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Questions from Christians

A few questions I occasionally get from interested Christians. It is my hope that by posting these, it will give you some way of formulating your answers if you are asked similar questions. Having an answer ready makes you look well-educated, prepared, and trustworthy. It will add a lot of credibility to what you are saying, which helps out the cause of equal respect. If you have tough questions that people ask you, send ’em my way! Even if you don’t agree, it might give you a perspective to work with. Here goes!

Learning about the Wiccan culture and practice is interesting.  Do you find it difficult to transition from your past practices and beliefs hindering to your practice?  If not, how have you overcome this obstacle.  If so, what are you doing to correct this hindrance?

Great question!

I was raised secular, so adding on religious ideas wasn’t particularly difficult because the religious ideas didn’t change my mind–they confirmed what I’d already believed, and gave me an avenue of expression. Many of my friends are not as lucky. We have a joke in the community that someone is a “recovering” Catholic, for example, because they come into Wicca with a lot of shame and ideas about how the world works which differ from Wicca. Although they are sincere, it takes a lot of work to change those ideas–they go very deep. And sometimes the ideas can’t be shaken off (or they don’t want to, which is entirely their choice) and they end up with some kind of hybrid.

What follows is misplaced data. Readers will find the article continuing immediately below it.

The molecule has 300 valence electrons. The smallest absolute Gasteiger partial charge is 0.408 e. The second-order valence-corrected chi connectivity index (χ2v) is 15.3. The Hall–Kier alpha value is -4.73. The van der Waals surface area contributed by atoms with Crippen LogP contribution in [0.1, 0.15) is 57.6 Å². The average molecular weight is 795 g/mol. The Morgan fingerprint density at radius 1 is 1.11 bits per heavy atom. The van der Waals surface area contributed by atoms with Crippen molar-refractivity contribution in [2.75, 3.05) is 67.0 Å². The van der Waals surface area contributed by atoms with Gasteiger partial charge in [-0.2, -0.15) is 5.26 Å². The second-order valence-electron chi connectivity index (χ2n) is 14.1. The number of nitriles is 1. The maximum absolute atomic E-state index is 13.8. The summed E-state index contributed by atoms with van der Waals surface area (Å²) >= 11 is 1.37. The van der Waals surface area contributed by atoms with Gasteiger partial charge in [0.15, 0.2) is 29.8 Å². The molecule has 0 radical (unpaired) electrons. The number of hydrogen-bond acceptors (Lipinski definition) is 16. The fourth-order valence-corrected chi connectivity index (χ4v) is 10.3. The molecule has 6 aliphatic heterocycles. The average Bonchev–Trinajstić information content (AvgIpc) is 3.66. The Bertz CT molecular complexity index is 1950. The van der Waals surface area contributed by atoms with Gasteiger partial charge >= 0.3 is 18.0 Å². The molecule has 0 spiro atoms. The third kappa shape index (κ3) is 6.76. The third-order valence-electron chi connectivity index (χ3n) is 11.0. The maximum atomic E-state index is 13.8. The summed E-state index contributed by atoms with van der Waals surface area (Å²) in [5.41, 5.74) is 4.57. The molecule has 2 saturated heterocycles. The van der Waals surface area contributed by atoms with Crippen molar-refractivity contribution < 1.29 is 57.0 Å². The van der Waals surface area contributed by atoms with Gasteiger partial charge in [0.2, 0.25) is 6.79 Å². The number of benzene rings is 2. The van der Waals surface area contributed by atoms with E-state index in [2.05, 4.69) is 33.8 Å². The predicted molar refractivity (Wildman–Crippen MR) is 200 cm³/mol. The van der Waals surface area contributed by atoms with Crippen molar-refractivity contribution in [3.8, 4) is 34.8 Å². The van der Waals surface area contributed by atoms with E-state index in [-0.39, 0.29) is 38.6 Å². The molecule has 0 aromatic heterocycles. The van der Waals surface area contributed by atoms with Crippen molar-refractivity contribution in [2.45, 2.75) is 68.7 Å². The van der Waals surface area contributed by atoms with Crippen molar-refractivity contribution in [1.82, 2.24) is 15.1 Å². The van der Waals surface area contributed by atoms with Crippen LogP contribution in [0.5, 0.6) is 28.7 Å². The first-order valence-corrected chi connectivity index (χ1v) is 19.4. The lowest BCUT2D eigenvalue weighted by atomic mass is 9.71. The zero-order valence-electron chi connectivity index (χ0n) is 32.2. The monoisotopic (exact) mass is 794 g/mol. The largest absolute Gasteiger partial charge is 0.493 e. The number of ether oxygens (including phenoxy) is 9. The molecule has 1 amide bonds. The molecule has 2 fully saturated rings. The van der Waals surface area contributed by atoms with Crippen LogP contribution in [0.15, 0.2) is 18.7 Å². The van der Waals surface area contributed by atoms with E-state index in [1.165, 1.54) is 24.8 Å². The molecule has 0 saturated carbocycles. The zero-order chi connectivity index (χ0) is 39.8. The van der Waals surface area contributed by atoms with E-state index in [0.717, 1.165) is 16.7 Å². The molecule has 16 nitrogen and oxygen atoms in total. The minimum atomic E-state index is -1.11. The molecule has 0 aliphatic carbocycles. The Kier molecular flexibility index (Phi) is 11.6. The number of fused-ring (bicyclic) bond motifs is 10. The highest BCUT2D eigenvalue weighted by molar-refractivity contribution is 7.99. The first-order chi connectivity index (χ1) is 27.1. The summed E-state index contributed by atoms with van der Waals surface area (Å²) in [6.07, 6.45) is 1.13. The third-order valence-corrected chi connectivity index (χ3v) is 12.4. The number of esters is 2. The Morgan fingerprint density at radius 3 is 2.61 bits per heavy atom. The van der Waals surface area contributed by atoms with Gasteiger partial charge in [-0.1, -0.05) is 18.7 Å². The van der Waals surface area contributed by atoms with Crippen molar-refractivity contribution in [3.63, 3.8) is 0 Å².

I always wondered if when you have situational ethics they are dependant upon the decision making of the individual. If so what about boundries not accepted by others and if not what does set the ethical standard?

The ethical standard is simple, “An it harm none, do what thou will.” We support a strong sense of individulism, which means not treading on someone elses rights. Actions are judged on how much harm is generated, or whether someone elses rights were taken away. But that means that some actions the mainstream considers inappropriate, would fall under our situational ethics as being OK. Somethings are OK to a certain point, like the use of drugs or alcohol in excess. The ethics reach far beyond person-to-person contact, so we would consider how actions affect the environment, our animal companions, and Karma, because what you send out comes back to you (different from how Indian cultures define Karma–we need a new word!). It is then expected that you will accept the consequences of your actions. Everything is a choice–it’s a lot of work!

Keep those questions coming!

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